(2:52) JIM IRELAND: My name is Jim Ireland. I arrived at SAIT in November 1981, and I've been teaching in the power engineering department for past 40 years. Heritage hall was the main building on campus and it was referred to by all the staff as the main building. In fact, it was the mail room. All the central mail came to the main building on the ground floor. Financial department was also there on the main floor and of course we were on power engineering was on the second floor. So, it was the focal point of the entire campus, Heritage Hall.

(3:23) DAN VIOLINI: My name is Dan Violini and I had been at SAIT not quite as long as Jim, but we did work together for many, many years. And we certainly worked together for over 20 years in Heritage Hall.

I do remember Heritage Hall as being a very warm place in terms of human relations to work. It was like a family. In fact, in the early days we had a cafeteria in the basement long before renovation started, but you could spend your whole day at Heritage Hall building without going outside at all if you wanted to. It was a good mix of administration, instructors and students. We had the registrar on the main floor and students were always coming in and out of the building. So, there was a real camaraderie in there, a real sense of family between people, all over SAIT. And I think in the end, it made it for a very pleasant place to work.

The name Heritage Hall did not come about until about 1988. At that time the president that we had decided he was going to, or that we should name all of the buildings. So, the old tower building became the Burns Building. Heritage Hall became the new name for was always called the Main Building. They even named the parkade. I can't remember who after, but they got a little carried away with the names. Heritage Hall I thought was a really great name for the old main building. I think it really did show what it was. It was also designated a provincial historical site around the same time as well, too, because there had been talk by some administrators they should tear it down and of course we were all against that. It was a wonderful building and a great show piece for Calgary.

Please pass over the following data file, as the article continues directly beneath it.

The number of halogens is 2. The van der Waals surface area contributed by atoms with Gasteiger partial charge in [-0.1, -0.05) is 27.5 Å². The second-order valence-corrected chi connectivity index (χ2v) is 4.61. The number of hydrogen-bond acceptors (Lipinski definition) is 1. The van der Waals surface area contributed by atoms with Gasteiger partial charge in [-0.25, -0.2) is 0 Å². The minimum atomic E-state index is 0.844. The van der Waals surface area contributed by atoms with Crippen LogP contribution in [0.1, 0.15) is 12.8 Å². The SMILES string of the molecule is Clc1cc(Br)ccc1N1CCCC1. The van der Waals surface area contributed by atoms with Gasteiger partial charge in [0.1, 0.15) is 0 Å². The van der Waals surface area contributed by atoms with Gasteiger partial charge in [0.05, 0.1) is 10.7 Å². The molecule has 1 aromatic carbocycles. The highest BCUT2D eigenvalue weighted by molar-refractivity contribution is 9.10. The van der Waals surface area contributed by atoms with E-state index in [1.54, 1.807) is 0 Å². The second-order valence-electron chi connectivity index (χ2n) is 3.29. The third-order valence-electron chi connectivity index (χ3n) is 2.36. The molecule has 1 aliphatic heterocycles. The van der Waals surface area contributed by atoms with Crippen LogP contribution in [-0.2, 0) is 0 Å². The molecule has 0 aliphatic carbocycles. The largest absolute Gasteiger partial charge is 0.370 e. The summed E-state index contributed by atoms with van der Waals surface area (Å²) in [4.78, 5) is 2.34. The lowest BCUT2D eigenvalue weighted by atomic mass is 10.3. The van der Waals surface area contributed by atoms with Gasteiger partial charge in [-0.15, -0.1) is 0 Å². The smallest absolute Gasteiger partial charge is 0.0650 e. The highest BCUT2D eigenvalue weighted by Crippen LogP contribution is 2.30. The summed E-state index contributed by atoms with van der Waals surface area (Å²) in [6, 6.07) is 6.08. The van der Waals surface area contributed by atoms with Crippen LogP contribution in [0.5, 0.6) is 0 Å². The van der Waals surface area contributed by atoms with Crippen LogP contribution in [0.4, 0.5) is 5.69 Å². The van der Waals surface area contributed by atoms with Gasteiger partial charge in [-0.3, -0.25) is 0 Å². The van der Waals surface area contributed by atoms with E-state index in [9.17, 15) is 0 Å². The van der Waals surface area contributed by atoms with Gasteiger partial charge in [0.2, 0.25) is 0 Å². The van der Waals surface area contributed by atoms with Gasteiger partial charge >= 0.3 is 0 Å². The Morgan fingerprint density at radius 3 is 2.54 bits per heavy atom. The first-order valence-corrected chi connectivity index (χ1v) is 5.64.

It had had a major renovation internally in 1960 when air conditioning was installed. It wasn't a really a great air conditioning system that was put in the building never really was a cool building to work in the summer and steam heated. And steam heating, if you have had any experience with it is interesting when it gets really cold, like minus 20 to minus 30, that sort of thing. The steam registers start to bang and clunk and hiss and wheeze. There's a kind of a musty smell that comes out and I could smell that smell even today. And when the temperature got really cold the windows of course were terrible in that old building. They were single pane and they would freeze up. And if you had an office which had a window in it, I always made sure my seat was on the other side of the room because you couldn't be within two feet of that window or you'd freeze. The building had been, I would say, the best word to describe it would be tired. It really did need a renovation. They found a whole bunch of money and they proceeded with that major renovation. And of course, the construction of the Heart Building behind it.

(6:12) JIM IRELAND: The renovations were rather lengthy and some days we thought the buildings were gonna shake loose. We could feel the vibration. we could hear the noise, the rumbling. We did have classes at that time still being conducted in Heritage Hall, but we all survived it. There was some time there where we thought maybe the building the windows were gonna pop out, but eventually it came to the stage where we had to evacuate the building so they could continue on with construction.